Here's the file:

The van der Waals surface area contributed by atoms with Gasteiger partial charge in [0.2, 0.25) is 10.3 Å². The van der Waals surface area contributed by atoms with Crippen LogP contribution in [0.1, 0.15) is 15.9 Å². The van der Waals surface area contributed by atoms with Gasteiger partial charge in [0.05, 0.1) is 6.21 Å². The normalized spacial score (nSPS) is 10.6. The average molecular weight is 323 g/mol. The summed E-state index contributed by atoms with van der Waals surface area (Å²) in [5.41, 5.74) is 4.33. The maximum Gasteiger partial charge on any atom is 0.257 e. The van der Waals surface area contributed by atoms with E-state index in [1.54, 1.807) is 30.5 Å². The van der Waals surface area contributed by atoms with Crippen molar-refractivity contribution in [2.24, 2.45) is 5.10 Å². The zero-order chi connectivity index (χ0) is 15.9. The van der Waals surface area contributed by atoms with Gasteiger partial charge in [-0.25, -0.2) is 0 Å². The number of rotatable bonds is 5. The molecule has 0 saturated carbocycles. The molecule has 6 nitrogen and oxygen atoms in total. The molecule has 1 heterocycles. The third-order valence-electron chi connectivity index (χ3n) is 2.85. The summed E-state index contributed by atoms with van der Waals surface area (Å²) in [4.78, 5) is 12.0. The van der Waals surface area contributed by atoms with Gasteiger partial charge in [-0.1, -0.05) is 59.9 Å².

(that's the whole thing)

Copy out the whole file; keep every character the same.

The van der Waals surface area contributed by atoms with Gasteiger partial charge in [0.2, 0.25) is 10.3 Å². The van der Waals surface area contributed by atoms with Crippen LogP contribution in [0.1, 0.15) is 15.9 Å². The van der Waals surface area contributed by atoms with Gasteiger partial charge in [0.05, 0.1) is 6.21 Å². The normalized spacial score (nSPS) is 10.6. The average molecular weight is 323 g/mol. The summed E-state index contributed by atoms with van der Waals surface area (Å²) in [5.41, 5.74) is 4.33. The maximum Gasteiger partial charge on any atom is 0.257 e. The van der Waals surface area contributed by atoms with E-state index in [1.54, 1.807) is 30.5 Å². The van der Waals surface area contributed by atoms with Crippen molar-refractivity contribution in [2.24, 2.45) is 5.10 Å². The zero-order chi connectivity index (χ0) is 15.9. The van der Waals surface area contributed by atoms with Gasteiger partial charge in [-0.25, -0.2) is 0 Å². The number of rotatable bonds is 5. The molecule has 0 saturated carbocycles. The molecule has 6 nitrogen and oxygen atoms in total. The molecule has 1 heterocycles. The third-order valence-electron chi connectivity index (χ3n) is 2.85. The summed E-state index contributed by atoms with van der Waals surface area (Å²) in [4.78, 5) is 12.0. The van der Waals surface area contributed by atoms with Gasteiger partial charge in [-0.1, -0.05) is 59.9 Å².